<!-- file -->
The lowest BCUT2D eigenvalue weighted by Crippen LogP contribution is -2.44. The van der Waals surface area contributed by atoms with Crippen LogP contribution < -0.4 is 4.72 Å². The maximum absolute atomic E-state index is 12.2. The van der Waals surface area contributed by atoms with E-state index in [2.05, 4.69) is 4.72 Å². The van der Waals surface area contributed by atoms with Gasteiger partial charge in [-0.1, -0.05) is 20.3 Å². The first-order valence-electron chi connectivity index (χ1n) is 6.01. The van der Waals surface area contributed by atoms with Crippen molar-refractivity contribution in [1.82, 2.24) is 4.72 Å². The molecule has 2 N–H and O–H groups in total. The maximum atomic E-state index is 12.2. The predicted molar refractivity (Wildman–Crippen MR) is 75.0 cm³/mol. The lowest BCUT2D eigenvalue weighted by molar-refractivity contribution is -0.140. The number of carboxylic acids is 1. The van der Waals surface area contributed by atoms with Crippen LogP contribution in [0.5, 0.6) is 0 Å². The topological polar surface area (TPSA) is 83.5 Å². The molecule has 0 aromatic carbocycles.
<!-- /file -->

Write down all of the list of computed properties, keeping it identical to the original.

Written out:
The lowest BCUT2D eigenvalue weighted by Crippen LogP contribution is -2.44. The van der Waals surface area contributed by atoms with Crippen LogP contribution < -0.4 is 4.72 Å². The maximum absolute atomic E-state index is 12.2. The van der Waals surface area contributed by atoms with E-state index in [2.05, 4.69) is 4.72 Å². The van der Waals surface area contributed by atoms with Gasteiger partial charge in [-0.1, -0.05) is 20.3 Å². The first-order valence-electron chi connectivity index (χ1n) is 6.01. The van der Waals surface area contributed by atoms with Crippen molar-refractivity contribution in [1.82, 2.24) is 4.72 Å². The molecule has 2 N–H and O–H groups in total. The maximum atomic E-state index is 12.2. The predicted molar refractivity (Wildman–Crippen MR) is 75.0 cm³/mol. The lowest BCUT2D eigenvalue weighted by molar-refractivity contribution is -0.140. The number of carboxylic acids is 1. The van der Waals surface area contributed by atoms with Crippen LogP contribution in [0.5, 0.6) is 0 Å². The topological polar surface area (TPSA) is 83.5 Å². The molecule has 0 aromatic carbocycles.